A LEADING medical body has said that smokers should be offered and encouraged to use e-cigarettes to help them quit in the UK.
Evidence that e-cigarettes are ‘much safer’ than smoking and using aids to quit, according to the UK’s Royal College of Physicians.
A new 200-page report has suggested that ‘vaping’ could improve the lives of millions of people if the right checks and measures are made.
The report also suggests that reports that e-cigarettes are a gateway to smoking are unfounded.
At present, people who want to use electronic cigarettes still need to buy them rather than obtain them through the NHS.
Although there are schemes in Spain to help smokers quit, this is not a measure that is currently adopted in this country. Education and support packs are provided by local health centres in Spain.
UK doctors can only prescribe e-cigarettes if they have been licensed as a ‘quit smoking aid’, which is hard to do as it involves strict regulation.
Presently manufacturers are hesitant to go down this route and instead sell products which sell directly in shops as an alternative to smoking.
E-cigarettes are continually increasing in popularity since they first went on sale in 2007, and have been replacing nicotine patches and gum as the most popular choice to aid quitting smoking in the UK.
The new report by the Royal College of Physicians says that smokers who use e-cigarettes, with support from their doctor, are more likely to quit for good.
Although research has shown that e-cigarettes have some health hazards, some studies have shown that they are in general 95 per cent safer than normal cigarettes in the long term.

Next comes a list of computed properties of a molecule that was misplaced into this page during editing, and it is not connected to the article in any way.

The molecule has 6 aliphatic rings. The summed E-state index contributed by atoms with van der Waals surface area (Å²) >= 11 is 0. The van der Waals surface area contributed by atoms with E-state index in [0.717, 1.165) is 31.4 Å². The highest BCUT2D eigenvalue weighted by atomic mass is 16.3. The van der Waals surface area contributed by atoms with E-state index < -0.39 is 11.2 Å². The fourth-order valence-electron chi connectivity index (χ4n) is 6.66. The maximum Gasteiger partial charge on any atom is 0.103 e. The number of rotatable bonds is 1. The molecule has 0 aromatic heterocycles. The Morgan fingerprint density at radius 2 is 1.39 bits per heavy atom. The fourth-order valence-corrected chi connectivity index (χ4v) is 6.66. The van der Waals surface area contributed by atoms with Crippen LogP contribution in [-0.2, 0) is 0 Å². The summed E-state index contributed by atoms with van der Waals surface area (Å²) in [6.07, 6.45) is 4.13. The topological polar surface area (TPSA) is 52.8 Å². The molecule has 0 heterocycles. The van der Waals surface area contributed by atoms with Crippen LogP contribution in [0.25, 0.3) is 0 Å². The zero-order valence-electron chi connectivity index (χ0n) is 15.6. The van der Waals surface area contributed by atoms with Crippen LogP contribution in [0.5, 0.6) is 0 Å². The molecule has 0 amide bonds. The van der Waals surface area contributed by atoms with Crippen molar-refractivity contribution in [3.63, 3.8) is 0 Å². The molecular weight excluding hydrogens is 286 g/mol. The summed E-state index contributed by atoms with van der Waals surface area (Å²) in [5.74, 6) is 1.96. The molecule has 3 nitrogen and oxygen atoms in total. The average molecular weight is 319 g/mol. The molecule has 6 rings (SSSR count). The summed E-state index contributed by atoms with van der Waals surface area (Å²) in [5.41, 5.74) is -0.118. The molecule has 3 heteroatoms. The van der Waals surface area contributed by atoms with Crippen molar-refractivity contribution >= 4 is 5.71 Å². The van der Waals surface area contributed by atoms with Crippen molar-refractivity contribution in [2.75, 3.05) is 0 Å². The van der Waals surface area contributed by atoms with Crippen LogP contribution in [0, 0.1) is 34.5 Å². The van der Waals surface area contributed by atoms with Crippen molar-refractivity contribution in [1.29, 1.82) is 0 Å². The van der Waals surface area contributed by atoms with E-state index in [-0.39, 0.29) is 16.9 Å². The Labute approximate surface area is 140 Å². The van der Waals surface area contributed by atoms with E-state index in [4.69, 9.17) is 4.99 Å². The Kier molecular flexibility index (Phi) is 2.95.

Professor Simon Capewell, of the Faculty of Public Health, is cautious and has said there are still many unknown factors.
“We don’t know enough yet about the long-term effects of vaping on people’s health, which is why we need more research.
“The best thing anyone can do if they want to quit smoking is talk to their GP: there’s solid evidence that NHS quit-smoking services help people kick the habit for good.”
On the other hand, Professor John Britton, who co-authored the RCP report, says e-cigarettes are extremely positive for public health and should be “encouraged and endorsed.”
He went on to say: “The public need to be reassured this is not a new nicotine epidemic in the making. E-cigarettes have very little downside and a lot of potential benefit.”
Dr Tim Ballard, of the Royal College of GPs, said: “Moving forward we would be looking for clear evidence that making e-cigarettes available on prescription as part of a wider smoking cessation scheme is a wise use of both scant NHS funds and GP practice resources, before the College could get behind it.
“It is not just the cost of the product that needs taking into account, but the time and resources that are involved in assessing patients, and monitoring their progress over a prolonged period of time.
“We reiterate our calls for NICE to take a leading role in establishing whether making e-cigarettes available on prescription is the best way forward.”